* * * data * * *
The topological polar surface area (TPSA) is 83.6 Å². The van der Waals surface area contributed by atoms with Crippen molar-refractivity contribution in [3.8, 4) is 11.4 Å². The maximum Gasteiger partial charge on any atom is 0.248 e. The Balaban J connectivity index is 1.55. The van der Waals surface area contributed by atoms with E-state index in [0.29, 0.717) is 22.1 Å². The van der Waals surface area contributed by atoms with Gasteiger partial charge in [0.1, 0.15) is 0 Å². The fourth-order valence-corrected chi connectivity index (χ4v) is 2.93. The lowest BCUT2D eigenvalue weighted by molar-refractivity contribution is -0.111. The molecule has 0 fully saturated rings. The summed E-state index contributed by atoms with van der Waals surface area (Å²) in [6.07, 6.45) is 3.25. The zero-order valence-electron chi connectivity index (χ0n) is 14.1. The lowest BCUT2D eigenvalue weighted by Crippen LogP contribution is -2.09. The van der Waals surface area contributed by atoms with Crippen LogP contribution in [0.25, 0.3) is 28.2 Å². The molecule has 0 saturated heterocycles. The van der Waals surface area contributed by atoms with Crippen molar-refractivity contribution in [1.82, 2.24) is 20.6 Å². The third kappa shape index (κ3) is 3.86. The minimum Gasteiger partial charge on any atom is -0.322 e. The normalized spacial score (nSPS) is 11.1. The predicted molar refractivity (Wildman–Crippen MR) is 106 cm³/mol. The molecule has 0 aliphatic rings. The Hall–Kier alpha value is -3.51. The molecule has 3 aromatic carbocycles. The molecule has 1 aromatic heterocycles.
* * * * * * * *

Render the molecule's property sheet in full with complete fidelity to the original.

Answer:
The topological polar surface area (TPSA) is 83.6 Å². The van der Waals surface area contributed by atoms with Crippen molar-refractivity contribution in [3.8, 4) is 11.4 Å². The maximum Gasteiger partial charge on any atom is 0.248 e. The Balaban J connectivity index is 1.55. The van der Waals surface area contributed by atoms with E-state index in [0.29, 0.717) is 22.1 Å². The van der Waals surface area contributed by atoms with Gasteiger partial charge in [0.1, 0.15) is 0 Å². The fourth-order valence-corrected chi connectivity index (χ4v) is 2.93. The lowest BCUT2D eigenvalue weighted by molar-refractivity contribution is -0.111. The molecule has 0 fully saturated rings. The summed E-state index contributed by atoms with van der Waals surface area (Å²) in [6.07, 6.45) is 3.25. The zero-order valence-electron chi connectivity index (χ0n) is 14.1. The lowest BCUT2D eigenvalue weighted by Crippen LogP contribution is -2.09. The van der Waals surface area contributed by atoms with Crippen LogP contribution in [0.25, 0.3) is 28.2 Å². The molecule has 0 saturated heterocycles. The van der Waals surface area contributed by atoms with Crippen molar-refractivity contribution in [1.82, 2.24) is 20.6 Å². The third kappa shape index (κ3) is 3.86. The minimum Gasteiger partial charge on any atom is -0.322 e. The normalized spacial score (nSPS) is 11.1. The predicted molar refractivity (Wildman–Crippen MR) is 106 cm³/mol. The molecule has 0 aliphatic rings. The Hall–Kier alpha value is -3.51. The molecule has 3 aromatic carbocycles. The molecule has 1 aromatic heterocycles.